Haiti | Government declares state of emergency after prison attack

(Port-Au-Prince) The Haitian government declared a state of emergency and imposed a nighttime curfew Sunday evening in a bid to regain control of the streets after an outbreak of violence by armed gang members who took stormed the country’s two largest prisons.

The 72-hour state of emergency came into effect as soon as the government announced it was searching for killers, kidnappers and other violent criminals who had escaped from prison.

“The police have been ordered to use all legal means at their disposal to enforce the curfew and apprehend all offenders,” said in a press release the Minister of Finance, Patrick Boivert, who exercises the functions of interim prime minister.

Prime Minister Ariel Henry traveled abroad last week to try to build support for the intervention of a United Nations-backed security force to stabilize the country mired in conflict with increasingly powerful criminal groups.

The decree ended a deadly weekend that led to a new peak of violence in Haiti. At least nine people have been killed since Thursday – including four police officers – as gangs intensified their coordinated attacks on state institutions in Port-au-Prince. Targets included police stations, the country’s international airport and even the national football stadium.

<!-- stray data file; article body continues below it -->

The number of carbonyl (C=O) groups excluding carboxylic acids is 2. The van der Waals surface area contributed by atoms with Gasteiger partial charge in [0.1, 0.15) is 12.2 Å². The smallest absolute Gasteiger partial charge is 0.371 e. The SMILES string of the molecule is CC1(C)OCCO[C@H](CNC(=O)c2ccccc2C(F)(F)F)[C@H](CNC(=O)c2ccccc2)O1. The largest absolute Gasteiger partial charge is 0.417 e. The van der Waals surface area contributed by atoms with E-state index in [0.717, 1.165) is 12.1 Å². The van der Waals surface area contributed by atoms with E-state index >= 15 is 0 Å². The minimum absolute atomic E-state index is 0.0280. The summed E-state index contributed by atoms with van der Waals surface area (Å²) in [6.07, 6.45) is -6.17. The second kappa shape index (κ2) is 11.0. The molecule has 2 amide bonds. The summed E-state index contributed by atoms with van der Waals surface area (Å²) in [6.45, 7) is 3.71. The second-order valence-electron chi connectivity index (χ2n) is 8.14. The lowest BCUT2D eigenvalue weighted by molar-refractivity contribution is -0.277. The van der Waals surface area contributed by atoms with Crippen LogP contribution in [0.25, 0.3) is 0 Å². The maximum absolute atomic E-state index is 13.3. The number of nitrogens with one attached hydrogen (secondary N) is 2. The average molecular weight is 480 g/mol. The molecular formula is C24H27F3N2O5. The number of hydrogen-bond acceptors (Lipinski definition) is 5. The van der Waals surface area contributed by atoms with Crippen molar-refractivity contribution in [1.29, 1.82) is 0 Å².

The assault on the National Penitentiary


The National Penitentiary, seen from the air.

But Saturday night’s siege of the National Penitentiary was a shock even for Haitians accustomed to living under the constant threat of violence.

Nearly all of the roughly 4,000 inmates fled during the breakout, leaving the normally overcrowded facility eerily empty Sunday, with no guard in sight, with plastic sandals, clothing and furniture strewn across the concrete patio. Three bodies with gunshot wounds lay at the entrance to the prison.

In another neighborhood, the bloodied corpses of two men, their hands tied behind their backs, lay face down as residents drove past roadblocks set up with burning tires.

Among the few dozen who have chosen to remain in prison are 18 former Colombian soldiers accused of working as mercenaries during the assassination of Haitian President Jovenel Moïse in July 2021. Amid Saturday night’s clashes, several Colombians shared a video pleading for their lives.


Colombian detainees suspected of having participated in the assassination of former President Jovenel Moïse.

“Please, please help us,” said one of the men, Francisco Uribe, in the message widely shared on social media. “They massacre people indiscriminately inside the cells. »

On Sunday, Uribe admitted to reporters casually entering the normally highly guarded facility that he had not fled because he was “innocent.”

The Colombian Foreign Ministry called on Haiti to provide “special protection” to the men.

In the absence of official information, families of detainees rushed to the prison to check on their loved ones.

“I don’t know if my son is alive or not,” Alexandre Jean said as she scanned the cells for signs of him. ” I do not know what to do. »

Coordinated attacks

The violence on Saturday evening appeared widespread, with several neighborhoods reporting gunshots.